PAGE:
When most people think about drug or alcohol addiction and substance abuse problems, they almost always think of these issues as independent problems far removed from any other health issue, mental or physical. However, issues of addiction and substance abuse are far more complicated and do not occur in a vacuum free of any other health concerns or disorders. In fact, addiction is often interconnected with other health problems, particularly those concerning mental health. The propensity to have co-occurring mental health disorders and substance abuse problems or drug addictions, known as dual diagnosis, is very common. So, get to know some of the pertinent information about dual diagnosis and the ways in which certain mental health disorders interact and coincide with and substance abuse and dependence.
If a person has a dual diagnosis, it means that they have a documented and diagnosed mental health disorder (or mood disorder), while also suffering from a substance abuse problem or a drug or alcohol addiction. While the co-occurrence of mental health disorders and substance abuse problems is common, the idea of dual diagnosis does not imply that one of these two diagnoses causes the other. When most people hear of this concept, they assume that mental health disorders cause addiction. And while this is true in some cases, the opposite can also be true. The only inference that can be made from dual diagnosis is that the two disorders occur at the same time, though they are separate and independent issues. If you know someone who is suffering from these disorders, contact the experts at McAllen Drug Treatment Centers. We can help you through every step of the recovery process. Call us now at (956) 854-2342.
There are two primary ways in which mental health disorders and drug addictions interact with one another. More often than not, mental health disorders do indeed precede a person’s development of a drug or alcohol addiction. This is often the case because a person suffering from a mental health disorder may attempt to self-medicate through the use of legal or illegal drugs. By self-medicating, they open themselves up to developing a dependence or addiction that can cause even worse symptoms of their mental health disorder or even the development of new disorders.
On the other hand, a person with a substance abuse problem or addiction may develop a mental health disorder as a result. In fact, common symptoms and side effects of drug abuse and addiction are mental and emotional health problems including extreme mood swings, paranoia, anxiety, and hallucinations. These symptoms can sometime last long after a person ceases drug use and in some cases may become permanent due to damage done to the structure and chemistry of the brain.
Virtually any mental health or mood disorder can occur at the same time as a drug addiction problem. But, there are some mental health disorders that seem to coincide with substance abuse problems more often. And furthermore, there are specific combinations of the two that occur most often.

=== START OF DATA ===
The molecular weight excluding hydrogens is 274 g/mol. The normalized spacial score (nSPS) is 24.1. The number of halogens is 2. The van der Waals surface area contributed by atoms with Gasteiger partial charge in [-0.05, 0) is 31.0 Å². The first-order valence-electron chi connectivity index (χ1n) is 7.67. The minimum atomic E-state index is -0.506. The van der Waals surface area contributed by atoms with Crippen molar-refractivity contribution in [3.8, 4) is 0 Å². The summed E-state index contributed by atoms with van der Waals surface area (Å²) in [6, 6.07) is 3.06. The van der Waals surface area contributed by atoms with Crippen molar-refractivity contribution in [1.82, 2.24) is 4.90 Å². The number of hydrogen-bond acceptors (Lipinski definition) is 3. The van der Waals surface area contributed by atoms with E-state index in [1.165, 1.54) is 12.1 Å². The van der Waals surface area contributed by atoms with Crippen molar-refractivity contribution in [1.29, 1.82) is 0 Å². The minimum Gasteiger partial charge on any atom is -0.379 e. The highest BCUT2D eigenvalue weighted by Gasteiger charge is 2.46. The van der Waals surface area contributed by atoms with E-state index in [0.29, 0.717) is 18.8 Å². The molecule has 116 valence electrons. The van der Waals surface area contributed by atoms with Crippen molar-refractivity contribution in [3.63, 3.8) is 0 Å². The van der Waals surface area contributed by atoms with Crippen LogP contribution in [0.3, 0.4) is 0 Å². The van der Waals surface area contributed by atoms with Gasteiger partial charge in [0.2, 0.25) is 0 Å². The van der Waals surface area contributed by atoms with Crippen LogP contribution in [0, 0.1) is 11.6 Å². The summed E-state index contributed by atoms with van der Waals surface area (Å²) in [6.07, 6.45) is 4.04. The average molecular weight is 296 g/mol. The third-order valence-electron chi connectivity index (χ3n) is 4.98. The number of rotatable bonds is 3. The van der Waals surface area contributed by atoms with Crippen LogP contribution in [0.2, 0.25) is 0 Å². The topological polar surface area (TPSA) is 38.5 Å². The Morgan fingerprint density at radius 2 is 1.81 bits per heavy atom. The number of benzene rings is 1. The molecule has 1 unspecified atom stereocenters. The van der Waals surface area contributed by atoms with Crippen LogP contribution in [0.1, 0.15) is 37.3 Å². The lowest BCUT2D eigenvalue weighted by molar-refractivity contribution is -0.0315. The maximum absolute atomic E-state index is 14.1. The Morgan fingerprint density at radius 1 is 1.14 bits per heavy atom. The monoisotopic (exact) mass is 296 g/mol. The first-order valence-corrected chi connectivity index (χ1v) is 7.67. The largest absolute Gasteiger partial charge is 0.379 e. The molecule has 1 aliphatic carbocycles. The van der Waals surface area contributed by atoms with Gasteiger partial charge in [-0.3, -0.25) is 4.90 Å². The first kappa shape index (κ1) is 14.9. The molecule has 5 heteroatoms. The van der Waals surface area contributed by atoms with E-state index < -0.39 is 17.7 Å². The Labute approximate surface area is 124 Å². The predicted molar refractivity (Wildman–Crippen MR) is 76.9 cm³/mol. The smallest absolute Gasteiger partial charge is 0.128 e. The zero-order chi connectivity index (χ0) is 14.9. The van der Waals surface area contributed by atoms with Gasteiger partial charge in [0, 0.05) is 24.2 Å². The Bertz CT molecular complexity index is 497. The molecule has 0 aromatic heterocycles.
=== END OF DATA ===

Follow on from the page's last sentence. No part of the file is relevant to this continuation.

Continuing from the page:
Obsessive compulsive disorder (commonly referred to as OCD) is a mental health disorder that falls under the category of anxiety disorders. It is most often characterized by the obsessive thinking and compulsive actions or behaviors that accompany it. The obsessive thought patterns of OCD cause the sufferer a great deal of anxiety and worry that can only be temporarily relieved by the completion of a set of compulsive behaviors such as counting, cleaning, or hoarding. The relief of those actions is only temporary, however, as the cycle of obsession and compulsive behavior almost immediately restarts.
Because of the anxiety and worry OCD causes, many sufferers become addicted to opioids (or narcotics). These medications (often prescriptions though heroin falls into the same category), are used as anti-anxiety medications to promote calm and relaxation. However, this calm sensation as well as the accompanying sense of euphoria can become highly addictive to a person who rarely feels relief from their anxiety.
Depression is one of the most common mental health disorders in the United States. It is also one of the most common co-occurring disorders with addiction. People suffering from depression often feel perpetual sadness, worthlessness, hopelessness, extreme fatigue and lethargy, and can even experience physical pain.
Alcoholism commonly occurs alongside depression. This may be due to the fact that alcohol can function as a social lubricant to ease the difficulty of interacting with other people, or can help the person numb their pain and forget their worries and sadness for a short period of time.
Dual diagnosis is a problem that many people struggle with when they realize they have an addiction. If you are among those people, remember that you are not the only one. There are others who understand your pain and treatments are available. Dual diagnosis Treatment Centers McAllen can provide you with the help and resources you’ll need to get through the recovery process safely and with as much support as possible. Call Drug Treatment Centers McAllen today at (956) 854-2342.
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